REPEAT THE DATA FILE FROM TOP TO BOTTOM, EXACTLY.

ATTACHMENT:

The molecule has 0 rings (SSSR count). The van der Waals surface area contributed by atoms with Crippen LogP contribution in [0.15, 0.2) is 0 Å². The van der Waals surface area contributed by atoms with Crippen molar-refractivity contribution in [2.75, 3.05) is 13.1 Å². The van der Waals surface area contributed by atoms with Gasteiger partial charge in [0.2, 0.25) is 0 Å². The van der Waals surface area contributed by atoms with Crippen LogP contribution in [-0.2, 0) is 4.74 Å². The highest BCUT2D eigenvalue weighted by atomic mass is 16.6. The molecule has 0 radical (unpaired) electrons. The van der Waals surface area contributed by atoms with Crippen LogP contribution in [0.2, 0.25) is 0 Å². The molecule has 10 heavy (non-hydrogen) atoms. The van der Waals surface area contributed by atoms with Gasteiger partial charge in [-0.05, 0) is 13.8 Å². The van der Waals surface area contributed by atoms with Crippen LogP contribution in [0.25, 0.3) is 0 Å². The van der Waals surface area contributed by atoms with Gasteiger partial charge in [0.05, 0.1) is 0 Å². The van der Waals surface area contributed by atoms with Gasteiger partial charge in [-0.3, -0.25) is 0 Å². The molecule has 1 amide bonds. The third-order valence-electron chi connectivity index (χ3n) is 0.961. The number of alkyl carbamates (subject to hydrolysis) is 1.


The molecule has 0 rings (SSSR count). The van der Waals surface area contributed by atoms with Crippen LogP contribution in [0.15, 0.2) is 0 Å². The van der Waals surface area contributed by atoms with Crippen molar-refractivity contribution in [2.75, 3.05) is 13.1 Å². The van der Waals surface area contributed by atoms with Gasteiger partial charge in [0.2, 0.25) is 0 Å². The van der Waals surface area contributed by atoms with Crippen LogP contribution in [-0.2, 0) is 4.74 Å². The highest BCUT2D eigenvalue weighted by atomic mass is 16.6. The molecule has 0 radical (unpaired) electrons. The van der Waals surface area contributed by atoms with Crippen LogP contribution in [0.2, 0.25) is 0 Å². The molecule has 10 heavy (non-hydrogen) atoms. The van der Waals surface area contributed by atoms with Gasteiger partial charge in [-0.05, 0) is 13.8 Å². The van der Waals surface area contributed by atoms with Crippen LogP contribution in [0.25, 0.3) is 0 Å². The van der Waals surface area contributed by atoms with Gasteiger partial charge in [0.05, 0.1) is 0 Å². The van der Waals surface area contributed by atoms with Gasteiger partial charge in [-0.3, -0.25) is 0 Å². The molecule has 1 amide bonds. The third-order valence-electron chi connectivity index (χ3n) is 0.961. The number of alkyl carbamates (subject to hydrolysis) is 1.